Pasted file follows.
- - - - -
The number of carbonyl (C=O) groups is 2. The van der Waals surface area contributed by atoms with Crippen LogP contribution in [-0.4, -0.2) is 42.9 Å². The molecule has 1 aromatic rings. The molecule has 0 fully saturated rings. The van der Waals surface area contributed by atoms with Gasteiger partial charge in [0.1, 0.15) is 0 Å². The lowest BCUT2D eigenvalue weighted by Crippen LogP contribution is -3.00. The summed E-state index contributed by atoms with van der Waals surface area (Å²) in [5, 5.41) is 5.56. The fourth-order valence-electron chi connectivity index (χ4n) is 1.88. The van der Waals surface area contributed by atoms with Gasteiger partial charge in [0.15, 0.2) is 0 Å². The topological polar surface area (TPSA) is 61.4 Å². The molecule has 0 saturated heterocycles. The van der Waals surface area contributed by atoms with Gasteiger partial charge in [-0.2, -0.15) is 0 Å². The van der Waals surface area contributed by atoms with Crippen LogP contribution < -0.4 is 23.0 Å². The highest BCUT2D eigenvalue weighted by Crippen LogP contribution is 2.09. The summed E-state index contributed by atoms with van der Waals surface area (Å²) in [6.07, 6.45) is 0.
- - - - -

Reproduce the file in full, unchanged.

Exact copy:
The number of carbonyl (C=O) groups is 2. The van der Waals surface area contributed by atoms with Crippen LogP contribution in [-0.4, -0.2) is 42.9 Å². The molecule has 1 aromatic rings. The molecule has 0 fully saturated rings. The van der Waals surface area contributed by atoms with Gasteiger partial charge in [0.1, 0.15) is 0 Å². The lowest BCUT2D eigenvalue weighted by Crippen LogP contribution is -3.00. The summed E-state index contributed by atoms with van der Waals surface area (Å²) in [5, 5.41) is 5.56. The fourth-order valence-electron chi connectivity index (χ4n) is 1.88. The van der Waals surface area contributed by atoms with Gasteiger partial charge in [0.15, 0.2) is 0 Å². The topological polar surface area (TPSA) is 61.4 Å². The molecule has 0 saturated heterocycles. The van der Waals surface area contributed by atoms with Gasteiger partial charge in [-0.2, -0.15) is 0 Å². The van der Waals surface area contributed by atoms with Crippen LogP contribution < -0.4 is 23.0 Å². The highest BCUT2D eigenvalue weighted by Crippen LogP contribution is 2.09. The summed E-state index contributed by atoms with van der Waals surface area (Å²) in [6.07, 6.45) is 0.